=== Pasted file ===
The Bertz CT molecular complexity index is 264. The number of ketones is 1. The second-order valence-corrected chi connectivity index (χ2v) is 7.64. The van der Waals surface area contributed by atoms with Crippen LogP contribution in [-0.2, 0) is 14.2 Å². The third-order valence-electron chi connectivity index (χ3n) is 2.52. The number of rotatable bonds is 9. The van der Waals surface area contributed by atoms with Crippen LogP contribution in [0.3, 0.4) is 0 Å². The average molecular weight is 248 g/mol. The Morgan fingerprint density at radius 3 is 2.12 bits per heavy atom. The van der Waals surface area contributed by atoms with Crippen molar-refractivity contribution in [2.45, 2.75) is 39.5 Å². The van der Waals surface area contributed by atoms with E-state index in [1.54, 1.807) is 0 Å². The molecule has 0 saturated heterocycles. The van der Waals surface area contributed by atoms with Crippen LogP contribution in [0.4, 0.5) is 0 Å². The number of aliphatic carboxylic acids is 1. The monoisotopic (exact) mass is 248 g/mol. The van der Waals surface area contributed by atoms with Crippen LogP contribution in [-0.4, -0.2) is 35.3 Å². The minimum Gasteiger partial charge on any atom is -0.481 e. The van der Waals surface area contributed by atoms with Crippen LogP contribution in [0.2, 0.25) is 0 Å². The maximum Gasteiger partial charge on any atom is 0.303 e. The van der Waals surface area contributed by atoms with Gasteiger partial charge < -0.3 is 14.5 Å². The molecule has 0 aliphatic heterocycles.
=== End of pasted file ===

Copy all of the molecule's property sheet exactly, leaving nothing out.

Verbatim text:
The Bertz CT molecular complexity index is 264. The number of ketones is 1. The second-order valence-corrected chi connectivity index (χ2v) is 7.64. The van der Waals surface area contributed by atoms with Crippen LogP contribution in [-0.2, 0) is 14.2 Å². The third-order valence-electron chi connectivity index (χ3n) is 2.52. The number of rotatable bonds is 9. The van der Waals surface area contributed by atoms with Crippen LogP contribution in [0.3, 0.4) is 0 Å². The average molecular weight is 248 g/mol. The Morgan fingerprint density at radius 3 is 2.12 bits per heavy atom. The van der Waals surface area contributed by atoms with Crippen molar-refractivity contribution in [2.45, 2.75) is 39.5 Å². The van der Waals surface area contributed by atoms with E-state index in [1.54, 1.807) is 0 Å². The molecule has 0 saturated heterocycles. The van der Waals surface area contributed by atoms with Crippen LogP contribution in [0.4, 0.5) is 0 Å². The number of aliphatic carboxylic acids is 1. The monoisotopic (exact) mass is 248 g/mol. The van der Waals surface area contributed by atoms with Crippen LogP contribution in [-0.4, -0.2) is 35.3 Å². The minimum Gasteiger partial charge on any atom is -0.481 e. The van der Waals surface area contributed by atoms with Crippen LogP contribution in [0.2, 0.25) is 0 Å². The maximum Gasteiger partial charge on any atom is 0.303 e. The van der Waals surface area contributed by atoms with Gasteiger partial charge < -0.3 is 14.5 Å². The molecule has 0 aliphatic heterocycles.